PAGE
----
Vigo, ISU now an 'Indiana High Tech Crime Unit'

Tuesday, November 9, 2021 - 22:55

A partnership between Indiana State University and local law enforcement has been chosen as one of 10 host locations for an Indiana High Tech Crime Unit.

The Indiana Prosecuting Attorneys Council has designated Vigo County as a hub to assist prosecutors with the processing of digital evidence in Clay, Fountain, Hendricks, Parke, Putnam, Sullivan and Vermillion counties.



Vigo County launched its own forensics partnership in April by adding three ISU interns from the criminology department. The program has been involved with 22 investigations ranging from property crimes and surveillance video to cracking cellular devices in homicide cases.

After a statewide program was established, Vigo County relied on that experience as it applied to be a hub serving multiple locations.

“In becoming a Hub HTCU, we will be begin to adopt procedures to allow those other counties in our area of service to submit their cases for digital forensic analysis,” Vigo County Prosecutor Terry Modesitt said. “We hope to have those procedures in place by Jan. 1, 2022.”

The number of intern investigators could be expanded based on the referrals to the program, he said.

Due to legislation enacted during the 2021 statehouse session, IPAC was able to fund 10 regional hubs, geographically located throughout the state to cover all 92 counties.

“We are extremely excited about these new programs and the impact they will have on the criminal justice system,” IPAC Executive Director Chris Naylor said. “We’re incredibly thankful for the work of Rep. Greg Steuerwald for championing this bill, all the lawmakers who helped on the legislation and to our university partners who are working alongside prosecutors to make these units possible.”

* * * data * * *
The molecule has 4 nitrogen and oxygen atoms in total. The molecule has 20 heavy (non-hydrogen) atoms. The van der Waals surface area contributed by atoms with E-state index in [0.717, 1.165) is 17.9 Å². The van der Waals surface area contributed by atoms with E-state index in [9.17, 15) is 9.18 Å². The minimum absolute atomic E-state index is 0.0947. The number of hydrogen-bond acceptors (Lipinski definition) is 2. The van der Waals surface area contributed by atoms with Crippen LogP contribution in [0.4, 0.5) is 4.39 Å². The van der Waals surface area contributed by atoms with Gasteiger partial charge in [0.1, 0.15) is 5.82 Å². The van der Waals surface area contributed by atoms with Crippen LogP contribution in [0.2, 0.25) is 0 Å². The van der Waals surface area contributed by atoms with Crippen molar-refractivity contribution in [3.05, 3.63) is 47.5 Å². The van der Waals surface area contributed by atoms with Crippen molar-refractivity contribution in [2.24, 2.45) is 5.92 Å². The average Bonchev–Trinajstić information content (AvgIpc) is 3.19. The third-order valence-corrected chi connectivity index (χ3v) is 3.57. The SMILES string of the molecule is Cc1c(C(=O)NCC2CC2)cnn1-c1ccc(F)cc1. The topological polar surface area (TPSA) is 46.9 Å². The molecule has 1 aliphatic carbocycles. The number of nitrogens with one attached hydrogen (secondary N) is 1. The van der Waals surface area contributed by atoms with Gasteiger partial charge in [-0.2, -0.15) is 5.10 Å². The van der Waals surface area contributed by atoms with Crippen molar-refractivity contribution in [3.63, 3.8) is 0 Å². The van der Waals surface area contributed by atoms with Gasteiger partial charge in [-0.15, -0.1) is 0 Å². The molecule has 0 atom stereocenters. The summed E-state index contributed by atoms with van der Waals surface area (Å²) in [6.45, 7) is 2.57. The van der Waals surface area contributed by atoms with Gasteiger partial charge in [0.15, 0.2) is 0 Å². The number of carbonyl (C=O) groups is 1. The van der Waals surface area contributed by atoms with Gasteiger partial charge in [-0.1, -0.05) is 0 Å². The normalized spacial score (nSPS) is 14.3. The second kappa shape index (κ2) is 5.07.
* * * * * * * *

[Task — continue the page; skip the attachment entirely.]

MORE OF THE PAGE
With these programs and partnerships with local universities, prosecutor offices work hand in hand with local law enforcement and college students to analyze and process digital evidence. The result will be faster turnaround for investigations and more thorough investigations, leading to more just outcomes for everyone involved in the legal system.

Every county and every prosecutor office will have access to state-of-the-art technology to which they previously had no access.


The selection of the 10 hubs was a five-month process.

“This grant award is the result of the work put in by Indiana State University, the Vigo County Sheriff’s Department, and the Terre Haute Police Department,” Modesitt said. “We are thankful for their efforts that started this program for our local law enforcement agencies and look forward to assisting agencies from the seven other area counties.”

In the coming months, the hubs will begin purchasing the necessary software and hardware and hiring staff for the high tech units with the goal of the units being fully operational in early 2022.

Vigo County became interested in the HTCU in January 2020 after the St. Joseph County prosecutor presented his HTCU program to the Indiana Prosecuting Attorney's Council Winter Conference. That program is in conjunction with University of Notre Dame.

Vigo County initiated discussions with the criminology department at ISU in January 2020 about forming a similar program for Vigo County.

However, the COVID-19 pandemic put a halt on planning until January 2021 when Travis Behem, an instructor and academic advisor in the ISU School of Criminology and Security Studies, reached out to the prosecutor’s office see if the program could be incorporated into a new Cyber Security program.

The program developed through discussions in February and March. By April, three intern investigators were selected and sworn in as forensic investigators.

Currently, the interns have law enforcement powers while on duty under the supervision of a law enforcement officer. They help law enforcement recover and review evidence from digital devices for investigations and prosecutions in Vigo County. The work provides access to digital evidence in a timely manner for an impact on criminal investigations.

In June, the Indiana Legislature approved $3 million in annual funding for 10 hub counties to partner with colleges and universities to create high tech crime units to provide digital forensic services to all 92 Indiana counties.

Seventeen counties submitted proposals to IPAC in July for consideration as a hub county. In September, Vigo County made a presentation to the HTCU selection committee about the local proposal.

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